The larger pneumatic device which requires vibration absorbers of larger capacity and in connection with reciprocating devices on which it is not possible to mount a single absorber it is possible in carrying out the invention to arrange more than one vibration absorber on such equipment as shown in Figs. 5 and 6. Two absorbers 70 may be mounted at opposite sides of the air cylinder 71. The vibration of the body of the device is along the axis 78 of the cylinder 71. The arrangement is such that the center of gravity 72 of each absorber 70 moves parallel to the axis of vibration of the device. Additional absorbers 74 may be similarly mounted on the reciprocating device as shown in Fig. 5. Three absorbers 76may be arranged in the manner as shown in Fig. 6. In this arrangement the vibrations of the air cylinder 77 are along the axis 78 and the center of gravity of each of the absorbers 76 is such that the weights move parallel to the axis 78.
While the invention has been described with reference to several types of devices having dynamic vibration absorbers applied thereto it will be appreciated that a vibration absorber may be employed in association with other types of reciprocating devices or machines which vibrate at a substantially constant frequency and in one degree of freedom. The invention is equally applicable to such equipment and changes in the details of the mounting and in the structure of the absorber parts may be made without departing from the spirit and scope of the invention as set forth in the appended claims.
What we claim and desire to secure by Letters Patent is:
1. A dynamic vibration absorber for a pneumatic device having a body including a handle and a cylinder extending forwardly therefrom with a piston within the cylinder actuated by compressed air to perform reciprocating movements comprising, a weight generally of cylindrical formation embracing said cylinder including an intermediate portion having opposite facing annular shoulders thereon and tubular portions extending axially beyond the respective shoulders, a ring member embracing the cylinder and maintained in fixed relationship adjacent the handle end of the cylinder, a helical spring embracing the cylinder and one tubular portion, said spring engaging one annular shoulder and engaging said ring member, a second ring member embracing and secured to the forward end of the cylinder, a second helical spring embracing said cylinder and the other tubular portion, said second spring engaging the other annular shoulder and engaging the second ring member, and a tubular shaped shield encasing said springs and weight and secured to said ring members.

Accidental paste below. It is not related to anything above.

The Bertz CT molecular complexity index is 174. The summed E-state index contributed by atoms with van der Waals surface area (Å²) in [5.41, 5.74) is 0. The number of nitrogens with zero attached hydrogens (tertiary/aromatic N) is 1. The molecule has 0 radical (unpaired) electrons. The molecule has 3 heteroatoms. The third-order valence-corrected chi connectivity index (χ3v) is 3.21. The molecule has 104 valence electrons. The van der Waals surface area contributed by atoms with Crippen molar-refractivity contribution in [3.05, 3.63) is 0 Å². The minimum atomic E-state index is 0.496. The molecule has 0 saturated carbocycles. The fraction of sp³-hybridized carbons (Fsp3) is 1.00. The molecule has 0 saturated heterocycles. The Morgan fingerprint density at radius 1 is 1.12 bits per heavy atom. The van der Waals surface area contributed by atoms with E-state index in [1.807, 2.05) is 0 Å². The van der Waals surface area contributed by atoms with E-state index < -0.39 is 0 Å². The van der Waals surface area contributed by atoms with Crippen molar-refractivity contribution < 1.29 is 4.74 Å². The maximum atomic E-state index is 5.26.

2. A dynamic vibration absorber according to claim 1, wherein the second ring member is threaded on the cylinder.
3. A dynamic vibration absorber for a pneumatic device having a body including a cylinder with a piston therein actuated by compressed air to perform reciprocating movements with the cylinder comprising, a weight of substantially cylindrical formation embracing said cylinder having opposite facing annular shoulders thereon, a ring member embracing the cylinder and maintained in fixed relationship adjacent one end of the cylinder, a helical spring embracing the cylinder and engaging one annular shoulder and engaging said ring member, a second ring member embracing and secured to the other end of the cylinder, a second helical spring embracing said cylinder engaging the other annular shoulder and engaging the second ring member, and a tubular shaped shield encasing said springs and weight and having the ends secured to said ring members.
4. A dynamic vibration absorber for a pneumatic device having a body including a cylinder with a piston therein actuated by compressed air to perform reciprocating movements within the cylinder comprising, a weight of substantially cylindrical formation encircling said cylinder including an intermediate portion having opposite facing annular shoulders thereon and tubular portions extending axially beyond the respective shoulders, a ring member embracing the cylinder and maintained in fixed relationship adjacent one end of the cylinder, an annular spring seat on said ring member spaced outwardly of the periphery of said cylinder, a helical spring embracing the cylinder and one tubular portion, said spring engaging one annular shoulder and engaging said spring seat, a second ring member embracing and secured to the forward end of the cylinder, an annular spring seat on said second ring member spaced outwardly of the periphery of said cylinder, and a second helical spring embracing said cylinder engaging the other annular shoulder and engaging the spring seat on said second ring member.
5. A dynamic vibration absorber according to claim 3 wherein the tubular shaped shield is provided with spaced holes which extend through the wall thereof.
References Cited in the file of this patent UNITED STATES PATENTS 637,408 Pindstofte Nov. 21, 1899 1,679,291 Byers July 31, 1928 1,867,708 Paton July 19, 1932 2,051,954 Leland Aug. 25, 1936 2,277,124 Maliphant et al. Mar. 24, 1942 2,451,217 Heinrich Oct. 12, 1948 2,618,492 Singer Nov. 18, 1952 2,648,856 Van Der Heem Aug. 18, 1953 2,716,392 Wieck Aug. 30, 1955 2,736,393 OConnor Feb. 28, 1956